Gray Kruszka looks at me kindly through the bars. As if she wanted to say that I should not be afraid, that I am not in danger here. Because only horses are slaughtered here. And she, Kruszka, has known it since she passed the huge wooden barn gates and since the rope halter was tightened ruthlessly on her head. She knows she came here to die.

She is so huge that the trader is afraid to enter. He says it’s evil incarnate. They toss her everything over the bars with pitchforks. And if she gets too close, there’s a thong whip up his sleeve that cuts the kruszka and her heart. Then the mighty Kruszka retreats against the wall, her massive body trembles and her eyes fill with terror. Because cut skin hurts, especially when the thong reaches the horse’s ears. And the whip does not look when it hits Kruszka. It doesn’t care.


I stroke Kruszka over the warm, moist nostrils and I look into her enormous eyes more and more boldly. And in them, as if all life had stopped. What she saw and what she experienced, a cocktail of despair, joy and hope, which every now and then man tore apart.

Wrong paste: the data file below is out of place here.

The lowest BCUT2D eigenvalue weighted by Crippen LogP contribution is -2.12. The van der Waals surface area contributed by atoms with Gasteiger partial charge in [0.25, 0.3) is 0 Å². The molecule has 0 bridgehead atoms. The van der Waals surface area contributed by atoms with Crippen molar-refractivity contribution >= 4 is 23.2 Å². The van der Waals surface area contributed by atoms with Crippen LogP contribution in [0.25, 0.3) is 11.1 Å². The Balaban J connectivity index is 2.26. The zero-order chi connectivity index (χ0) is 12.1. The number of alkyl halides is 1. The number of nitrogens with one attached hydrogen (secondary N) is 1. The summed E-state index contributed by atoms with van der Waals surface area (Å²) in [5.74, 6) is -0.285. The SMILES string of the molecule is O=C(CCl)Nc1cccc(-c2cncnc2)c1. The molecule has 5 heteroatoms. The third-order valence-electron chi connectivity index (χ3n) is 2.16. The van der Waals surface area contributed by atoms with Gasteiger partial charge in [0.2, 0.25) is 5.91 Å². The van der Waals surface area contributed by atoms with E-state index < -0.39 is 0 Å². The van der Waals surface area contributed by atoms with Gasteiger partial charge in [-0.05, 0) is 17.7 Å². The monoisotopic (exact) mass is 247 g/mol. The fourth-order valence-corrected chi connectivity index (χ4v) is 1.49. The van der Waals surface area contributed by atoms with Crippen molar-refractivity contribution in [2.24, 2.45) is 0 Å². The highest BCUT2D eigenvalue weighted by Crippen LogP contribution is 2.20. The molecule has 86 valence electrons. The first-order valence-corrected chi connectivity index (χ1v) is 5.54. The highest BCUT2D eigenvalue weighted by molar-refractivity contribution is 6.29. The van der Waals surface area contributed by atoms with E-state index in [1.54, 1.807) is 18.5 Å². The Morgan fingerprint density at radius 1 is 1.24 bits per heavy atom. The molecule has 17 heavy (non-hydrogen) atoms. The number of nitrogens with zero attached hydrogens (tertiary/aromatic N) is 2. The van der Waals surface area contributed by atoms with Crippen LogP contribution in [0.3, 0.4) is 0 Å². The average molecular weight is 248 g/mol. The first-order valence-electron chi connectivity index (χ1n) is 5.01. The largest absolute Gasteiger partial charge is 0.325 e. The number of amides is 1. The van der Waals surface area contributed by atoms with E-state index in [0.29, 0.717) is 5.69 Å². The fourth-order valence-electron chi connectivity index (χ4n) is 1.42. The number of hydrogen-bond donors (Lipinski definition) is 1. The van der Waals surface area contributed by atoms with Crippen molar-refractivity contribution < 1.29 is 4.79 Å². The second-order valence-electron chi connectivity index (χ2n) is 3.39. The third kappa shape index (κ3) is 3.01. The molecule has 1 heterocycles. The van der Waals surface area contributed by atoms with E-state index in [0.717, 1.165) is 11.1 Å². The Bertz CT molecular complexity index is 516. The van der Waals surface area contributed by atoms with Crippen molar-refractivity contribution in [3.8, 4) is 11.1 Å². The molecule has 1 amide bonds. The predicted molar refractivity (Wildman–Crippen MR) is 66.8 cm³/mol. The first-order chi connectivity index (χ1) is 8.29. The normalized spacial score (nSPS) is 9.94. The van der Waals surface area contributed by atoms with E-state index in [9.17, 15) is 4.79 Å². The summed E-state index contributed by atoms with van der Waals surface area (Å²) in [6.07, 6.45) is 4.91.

The life of gray Kruszka did not spoil her. As if she had stood in the wrong line for happiness when she came into this world. And when she did come, she went straight to service. The merchant doesn’t say where she is from, but says she came from a long distance. She served in giving birth to foals, like her mother. She couldn’t see the world, couldn’t see more than three meters of her position somewhere in the barn where she lived. The trader says that she lacks manners because she has been chained for years. And his chain is busy at the moment, so he had to let her go. And the chain is busy, because not only Kruszka is getting ready to die here.

Believe me, these choices are always unfortunate. You take someone, you have to leave others. The joy of going with one saved horse is quickly killed by the bitter awareness that so many of them have to be left there. And those eyes on you as you untie the rope of one of them. And you only go out with him. And you pass the rest. And you don’t even look at those eyes. Because you wouldn’t be able to take it. That look is the drop that fills the cup and you would never come back here again.

I do not know if we will leave this place one day with Kruszka. We have to collect PLN 12,800 (3123 USD) to pay the trader for her life and transport. We got time until February 15th. And the truth is that now Kruszka’s life depends on you.


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